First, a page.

The head of the Cosa Nostra had served almost 25 years in prison for ordering dozens of murders
‘The Beast’, Sicily’s most feared mafia boss, dies, signalling end of an era for the old Mafia
Salvatore ‘Toto’ Riina, the most feared and savage of Sicilian mafia bosses, died peacefully of natural causes on Friday; it was a fate none of his victims ever had the good fortune to enjoy. During his decades-long reign of terror, the 87-year-old had ordered the deaths of dozens of people, and oversaw a criminal empire that encompassed heroin trafficking, extortion and political assassinations.
Riina, who died in the prison ward of a hospital in Parma, in northern Italy, had been serving 26 life sentences for homicides committed between 1969 and 1992. His victims included the two magistrates who led the campaign to bring mob bosses to justice, magistrates Giovanni Falcone and Paolo Borsellino.
He fell into a coma after complications during surgery a few days ago, and his family had been given special dispensation to be by his side on Thursday, the Italian justice ministry said.
Nicknamed ‘The Beast’, Riina began his violent criminal career on the streets of Corleone in Sicily after the Second World War, and led the island’s mafia during its most powerful period of the 20th century.
He oversaw a flourishing economic period for the Cosa Nostra – ‘Our thing’ in Italian – when it was trafficking heroin to the eastern United States and pulling the levers of political power in Palermo and Rome.
But due to Riina’s savagery, hundreds of mobsters broke their code of silence in the 1980s and 1990s and testified against him, allowing Falcone and Borsellino to uncover the long-hidden secrets of the organisation and prosecute its leaders for the crimes of its soldiers.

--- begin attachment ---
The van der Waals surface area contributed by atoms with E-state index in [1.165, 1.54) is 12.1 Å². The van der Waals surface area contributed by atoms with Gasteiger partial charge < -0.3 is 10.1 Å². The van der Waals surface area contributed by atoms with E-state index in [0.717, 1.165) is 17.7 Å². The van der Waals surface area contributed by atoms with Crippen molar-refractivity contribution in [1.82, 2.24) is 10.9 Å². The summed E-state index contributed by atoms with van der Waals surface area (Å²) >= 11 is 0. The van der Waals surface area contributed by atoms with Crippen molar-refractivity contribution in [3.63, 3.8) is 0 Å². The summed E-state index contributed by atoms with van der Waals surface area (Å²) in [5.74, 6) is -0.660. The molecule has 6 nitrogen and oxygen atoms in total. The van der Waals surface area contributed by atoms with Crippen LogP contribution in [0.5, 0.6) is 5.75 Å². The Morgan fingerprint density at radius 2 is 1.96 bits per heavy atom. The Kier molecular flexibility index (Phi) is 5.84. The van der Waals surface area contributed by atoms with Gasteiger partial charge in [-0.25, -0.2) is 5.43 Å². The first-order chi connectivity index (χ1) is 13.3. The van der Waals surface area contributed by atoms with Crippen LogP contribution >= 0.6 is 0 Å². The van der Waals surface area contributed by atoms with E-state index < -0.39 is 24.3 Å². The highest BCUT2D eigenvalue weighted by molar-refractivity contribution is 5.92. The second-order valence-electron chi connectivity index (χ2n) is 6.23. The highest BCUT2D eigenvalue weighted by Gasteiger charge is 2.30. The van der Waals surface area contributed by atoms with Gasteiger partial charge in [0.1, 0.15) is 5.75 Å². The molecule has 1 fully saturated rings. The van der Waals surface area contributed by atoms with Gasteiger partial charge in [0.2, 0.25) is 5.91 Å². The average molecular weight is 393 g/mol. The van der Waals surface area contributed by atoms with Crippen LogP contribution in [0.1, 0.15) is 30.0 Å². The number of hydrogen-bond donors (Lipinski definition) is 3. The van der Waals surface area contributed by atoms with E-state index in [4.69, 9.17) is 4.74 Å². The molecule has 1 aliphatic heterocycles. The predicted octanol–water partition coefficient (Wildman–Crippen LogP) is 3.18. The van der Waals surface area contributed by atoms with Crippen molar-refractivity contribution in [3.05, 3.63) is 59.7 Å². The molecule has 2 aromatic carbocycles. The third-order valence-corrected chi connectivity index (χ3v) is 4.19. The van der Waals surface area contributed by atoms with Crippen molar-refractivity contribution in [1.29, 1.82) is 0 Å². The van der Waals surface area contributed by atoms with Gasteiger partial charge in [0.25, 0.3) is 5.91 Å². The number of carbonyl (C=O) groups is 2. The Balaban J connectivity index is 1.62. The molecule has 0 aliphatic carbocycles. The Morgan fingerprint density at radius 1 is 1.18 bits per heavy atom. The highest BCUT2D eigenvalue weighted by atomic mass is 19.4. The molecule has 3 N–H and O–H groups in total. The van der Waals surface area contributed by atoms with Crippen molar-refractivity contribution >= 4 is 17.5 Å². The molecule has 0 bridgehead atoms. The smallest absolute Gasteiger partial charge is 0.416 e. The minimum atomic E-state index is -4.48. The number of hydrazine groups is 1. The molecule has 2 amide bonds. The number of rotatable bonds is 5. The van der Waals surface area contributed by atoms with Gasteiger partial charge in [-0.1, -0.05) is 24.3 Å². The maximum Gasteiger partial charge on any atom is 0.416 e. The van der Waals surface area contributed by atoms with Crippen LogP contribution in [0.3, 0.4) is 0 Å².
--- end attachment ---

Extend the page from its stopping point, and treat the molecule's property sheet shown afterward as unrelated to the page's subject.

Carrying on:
Riina’s January 1993 arrest, after more than 20 years as a fugitive, came just months after Falcone and Borsellino were blown up by car bombs on his orders, and coincided with a tumultuous downfall of Italy’s post-war political system.
Under Riina the organisation developed close relations with corrupt senior politicians from most of the major political parties – including with cabinet ministers and allegedly prime ministers. The deaths of the two crusading magistrates unleashed a wave of massive public disgust which swept the old order away.
Since his arrest, Riina has been held under high security with little access to his family in accordance with a law written to prevent bosses from commanding from prison. However, he remained a powerful figure within the mob even behind bars and refused to cooperate with investigators until the end.
Matteo Messina Denaro, a Riina ally who has been a fugitive for 25 years, is the highest-ranking boss still at large, but it is unlikely he will be able take power according to John Dickie, a British historian and author of the book Cosa Nostra.
“Cosa Nostra is internally and politically divided in a way that makes it almost ungovernable, and this division dates back to Riina’s campaign for power in the 80s,” Mr Dickie said.
Riina's surviving foes within Cosa Nostra had close ties to North America, and they are the ones most likely to seek a shift in the crime syndicate’s balance of power.
“Because the Sicilian Mafia is struggling, it needs to renew its access to the United States, which has been crucial to the organisation since the 1880s,” added Mr Dickie.